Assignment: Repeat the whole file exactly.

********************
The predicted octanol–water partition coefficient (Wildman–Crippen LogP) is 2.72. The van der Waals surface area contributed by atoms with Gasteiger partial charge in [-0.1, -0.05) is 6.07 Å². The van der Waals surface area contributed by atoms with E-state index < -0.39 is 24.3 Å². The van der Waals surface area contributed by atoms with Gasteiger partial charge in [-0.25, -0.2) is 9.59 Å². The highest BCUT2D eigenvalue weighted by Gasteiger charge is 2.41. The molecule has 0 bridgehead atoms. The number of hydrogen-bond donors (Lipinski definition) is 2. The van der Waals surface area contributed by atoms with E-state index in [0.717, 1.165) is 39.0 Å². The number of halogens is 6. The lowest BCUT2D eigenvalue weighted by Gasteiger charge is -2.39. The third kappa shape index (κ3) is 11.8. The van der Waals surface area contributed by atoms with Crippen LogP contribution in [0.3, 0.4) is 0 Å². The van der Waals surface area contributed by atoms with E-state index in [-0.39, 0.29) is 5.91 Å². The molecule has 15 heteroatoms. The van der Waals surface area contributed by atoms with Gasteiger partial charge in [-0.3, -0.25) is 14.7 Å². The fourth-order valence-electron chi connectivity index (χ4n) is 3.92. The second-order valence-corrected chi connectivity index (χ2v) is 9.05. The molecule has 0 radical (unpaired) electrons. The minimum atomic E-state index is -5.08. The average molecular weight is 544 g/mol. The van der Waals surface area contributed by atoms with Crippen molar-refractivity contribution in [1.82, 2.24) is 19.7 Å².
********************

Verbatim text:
The predicted octanol–water partition coefficient (Wildman–Crippen LogP) is 2.72. The van der Waals surface area contributed by atoms with Gasteiger partial charge in [-0.1, -0.05) is 6.07 Å². The van der Waals surface area contributed by atoms with E-state index < -0.39 is 24.3 Å². The van der Waals surface area contributed by atoms with Gasteiger partial charge in [-0.25, -0.2) is 9.59 Å². The highest BCUT2D eigenvalue weighted by Gasteiger charge is 2.41. The molecule has 0 bridgehead atoms. The number of hydrogen-bond donors (Lipinski definition) is 2. The van der Waals surface area contributed by atoms with E-state index in [0.717, 1.165) is 39.0 Å². The number of halogens is 6. The lowest BCUT2D eigenvalue weighted by Gasteiger charge is -2.39. The third kappa shape index (κ3) is 11.8. The van der Waals surface area contributed by atoms with Crippen LogP contribution in [0.3, 0.4) is 0 Å². The van der Waals surface area contributed by atoms with E-state index in [-0.39, 0.29) is 5.91 Å². The molecule has 15 heteroatoms. The van der Waals surface area contributed by atoms with Gasteiger partial charge in [-0.3, -0.25) is 14.7 Å². The fourth-order valence-electron chi connectivity index (χ4n) is 3.92. The second-order valence-corrected chi connectivity index (χ2v) is 9.05. The molecule has 0 radical (unpaired) electrons. The minimum atomic E-state index is -5.08. The average molecular weight is 544 g/mol. The van der Waals surface area contributed by atoms with Crippen molar-refractivity contribution in [1.82, 2.24) is 19.7 Å².